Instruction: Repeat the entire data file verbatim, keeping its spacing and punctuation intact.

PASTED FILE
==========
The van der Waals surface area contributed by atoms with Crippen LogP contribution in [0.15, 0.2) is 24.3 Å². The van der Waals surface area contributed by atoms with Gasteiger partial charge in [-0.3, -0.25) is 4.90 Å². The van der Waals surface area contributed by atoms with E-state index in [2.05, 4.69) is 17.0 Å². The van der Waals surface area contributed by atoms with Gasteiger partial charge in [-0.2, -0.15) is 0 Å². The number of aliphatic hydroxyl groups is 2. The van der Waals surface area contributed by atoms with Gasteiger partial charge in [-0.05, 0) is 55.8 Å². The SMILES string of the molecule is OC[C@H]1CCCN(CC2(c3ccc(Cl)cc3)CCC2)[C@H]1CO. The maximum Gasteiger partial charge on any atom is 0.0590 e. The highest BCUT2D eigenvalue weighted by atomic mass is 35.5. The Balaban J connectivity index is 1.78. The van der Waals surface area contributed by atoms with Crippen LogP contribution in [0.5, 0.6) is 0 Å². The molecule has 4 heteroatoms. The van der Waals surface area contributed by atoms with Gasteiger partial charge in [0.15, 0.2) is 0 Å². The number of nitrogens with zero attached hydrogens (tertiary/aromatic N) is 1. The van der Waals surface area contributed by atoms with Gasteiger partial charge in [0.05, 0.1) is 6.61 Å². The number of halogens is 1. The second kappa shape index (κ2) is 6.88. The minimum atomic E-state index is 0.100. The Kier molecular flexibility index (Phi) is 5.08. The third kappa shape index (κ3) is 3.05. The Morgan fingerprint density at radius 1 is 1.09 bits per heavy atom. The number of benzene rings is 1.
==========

The van der Waals surface area contributed by atoms with Crippen LogP contribution in [0.15, 0.2) is 24.3 Å². The van der Waals surface area contributed by atoms with Gasteiger partial charge in [-0.3, -0.25) is 4.90 Å². The van der Waals surface area contributed by atoms with E-state index in [2.05, 4.69) is 17.0 Å². The van der Waals surface area contributed by atoms with Gasteiger partial charge in [-0.2, -0.15) is 0 Å². The number of aliphatic hydroxyl groups is 2. The van der Waals surface area contributed by atoms with Gasteiger partial charge in [-0.05, 0) is 55.8 Å². The SMILES string of the molecule is OC[C@H]1CCCN(CC2(c3ccc(Cl)cc3)CCC2)[C@H]1CO. The maximum Gasteiger partial charge on any atom is 0.0590 e. The highest BCUT2D eigenvalue weighted by atomic mass is 35.5. The Balaban J connectivity index is 1.78. The van der Waals surface area contributed by atoms with Crippen LogP contribution in [0.5, 0.6) is 0 Å². The molecule has 4 heteroatoms. The van der Waals surface area contributed by atoms with Gasteiger partial charge in [0.15, 0.2) is 0 Å². The number of nitrogens with zero attached hydrogens (tertiary/aromatic N) is 1. The van der Waals surface area contributed by atoms with Gasteiger partial charge in [0.05, 0.1) is 6.61 Å². The number of halogens is 1. The second kappa shape index (κ2) is 6.88. The minimum atomic E-state index is 0.100. The Kier molecular flexibility index (Phi) is 5.08. The third kappa shape index (κ3) is 3.05. The Morgan fingerprint density at radius 1 is 1.09 bits per heavy atom. The number of benzene rings is 1.